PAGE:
Vancouver Chamber Choir



Jon Washburn, Conductor

Linda Lee Thomas and Terence Dawson, Duo Painaists

David Sinclair, Guitar

Ryerson United Church

Satruday May 2, 1998


By Roxanne Davies

Evensong is a lovely part of Anglican liturgical ceremony. It refers to an evening prayer, an evening service or an evening hymn. The audience which filled the charming and hallowed Ryerson United Church in the heart of Kerrisdale, settled in for joyous and sacred choral music that would showcase the world-class talent of the Vancouver Chamber Choir.

The twenty- voice choir was formed in 1971 by conductor Jon Washburn and has performed throughout Canada and has gained international acclaim through many and diverse tours throughout the world. They have been awarded numerous gold medals in chamber music competitions.

The evening's repertoire, chosen by artistic director and conductor, Jon Washburn was one full of various themes. There was the theme of springtime, of the customary evensong repertoire, sacred and solemn choral piecesñ and then there was the unspoken theme which makes vocal music so rich, according to Washburn. Besides the music there is wonderful text and poetry. The different textures heighthen the meaning behind the words.

Directly in front of me sat an elderly gentleman, with tousled white hair and an innocent smile on his lined face - -the beginning of Alzheimers or perhaps a life long condition that made him appear as uncomplicated as a child. As the choir performed their musical magic, this gentleman would gently raise his hand skyward as if to catch a note that soared above his head.

I felt like doing that myself at some points in the evening as I luxuriated in the rich tapestry of sound provided by this world class choir.

The first part of the concert, entirely a cappella, was conducted by musical assistant George Roberts. After his discrete toot to locate middle C, the choir launched into song-- sure, powerful and sweeping tones caressed our ears. Occasionally, the soaring soprano, the confident tenor. All the time, 20 voices in such perfect balance, it beautifully proved that the musical whole is greater than the sum of its parts.

The evening began with Three Motets by Charles Villiers Stanford. The composer and conductor was longtime professor of Composition at both Cambridge and the Royal College of Music.

Each motet uses a slightly different voicing, the first being for four parts with divisi, the second for double choir and the last in a rich six-part texture which often juxtaposes the women's voices against the men.

The men in this choir looked very dashing in their tuxes. The women, standing in front, in flowing black gowns, trimmed in Haida designs, a tribute to this province's rich cultural heritage.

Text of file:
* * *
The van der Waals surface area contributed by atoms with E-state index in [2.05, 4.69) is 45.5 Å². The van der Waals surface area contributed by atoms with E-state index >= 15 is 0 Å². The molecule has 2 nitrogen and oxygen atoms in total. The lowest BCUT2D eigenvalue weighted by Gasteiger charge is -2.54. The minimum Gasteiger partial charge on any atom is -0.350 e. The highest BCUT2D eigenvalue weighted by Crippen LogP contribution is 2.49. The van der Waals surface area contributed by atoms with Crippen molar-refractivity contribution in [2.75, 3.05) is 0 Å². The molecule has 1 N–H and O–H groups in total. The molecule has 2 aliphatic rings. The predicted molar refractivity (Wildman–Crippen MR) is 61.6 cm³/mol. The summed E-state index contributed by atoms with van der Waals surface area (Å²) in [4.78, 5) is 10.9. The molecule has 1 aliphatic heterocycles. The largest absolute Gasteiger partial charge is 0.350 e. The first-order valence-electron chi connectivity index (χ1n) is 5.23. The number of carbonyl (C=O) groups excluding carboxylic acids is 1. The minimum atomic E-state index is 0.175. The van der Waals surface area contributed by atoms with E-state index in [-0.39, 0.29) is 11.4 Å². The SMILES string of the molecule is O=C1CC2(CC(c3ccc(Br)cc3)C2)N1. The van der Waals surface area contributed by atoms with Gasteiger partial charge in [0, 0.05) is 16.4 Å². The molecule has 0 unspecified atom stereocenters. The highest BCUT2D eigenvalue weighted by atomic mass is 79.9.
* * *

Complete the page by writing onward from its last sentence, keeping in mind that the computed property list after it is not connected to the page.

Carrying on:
We were also treated to two variations of the beautifully familiar Ave Maria, one a Brazilian version written by Heitor Villa-Lobos and the German version, by Franz Biebl.

Of the two Aves, I must admit I was enthralled by the German version. The choir members left the front of the altar and positioned themselves in two groups in the front alcoves. Aldona McLean, soprano, Liz Hamel, alto and Gordon Crozier, tenor performed beautifully from the left hand nave. The rest of the choir sang from the right. This double choir became a refrain which alternated with simple plainchant verses derived from liturgical texts. The effect was richly satisfying and garnered some of the most sustained applauses of the evening.

May Magnificat, composed by John Paynter is based on the poems of 19th Century Jesuit poet, Gerard Manley Hopkins. A complex piece with individual choir members singing the same melody at different times, it was challenging to listen to. It figures that such intellectual and radically complex music should accompany Jesuit poetry.

Following Paul Halley's Love Songs for Spring, with their lighthearted texts and simple melodies, we heard a work by Halifax composer Scott Macmillan, a Celtic and Canadian folk-music expert who has made arrangements for Ashley MacIssac, Rita McNeil and the Rankins.

The Three That Seek My Heart comes from the Celtic tradition. Macmillan's wife, librettist Jennyfer Brickenden adapted the text from ancient Gaelic poems. The piece includes the choir, two pianos and electric guitar. Like many modern pieces, it involved concentrated listening, but the effort was worthwhile.

The words of the poem are sublime:

"The zeal that seeks my living soul, the three that seek my heart, to cherish, to aid, to enfold thee./Each thing mine eye sees, each sound mine ears hears, each odour that goes to my nostrils./The three be about thy head, the three be about they breast, the three be about thy body. /Each night and each day, in the encompassment of the Three,/ Throughout thy life long. Bless to me, my reason, my purpose, the handling of my hands, the angeling of my rest."

The evening finished with a medley of Stephen Foster favorites. It was somehow disconcerting to hear Oh! Susanna sung with stained glass windows and the giant organ pipes as backdrop.. I was gratified to hear one of my favorite Foster tunes, Beautiful Dreamer, sung with intense clarity by alto Laverne G'Froerer.

The piano duo provided perfect accompaninet , never overpowering the vocal presentation. And the audience simply could not let go of the evening without an encore, Blow Blow Thou Winter Wind, which Washburn hoped would be an antidote to the hot and unseasonably muggy weather which also found its way into the church.

No matter, the evening was totally satisfying, which is what audiences have come to expect from Vancouver's premier chamber choir.

Copyright 1998 Roxanne Davies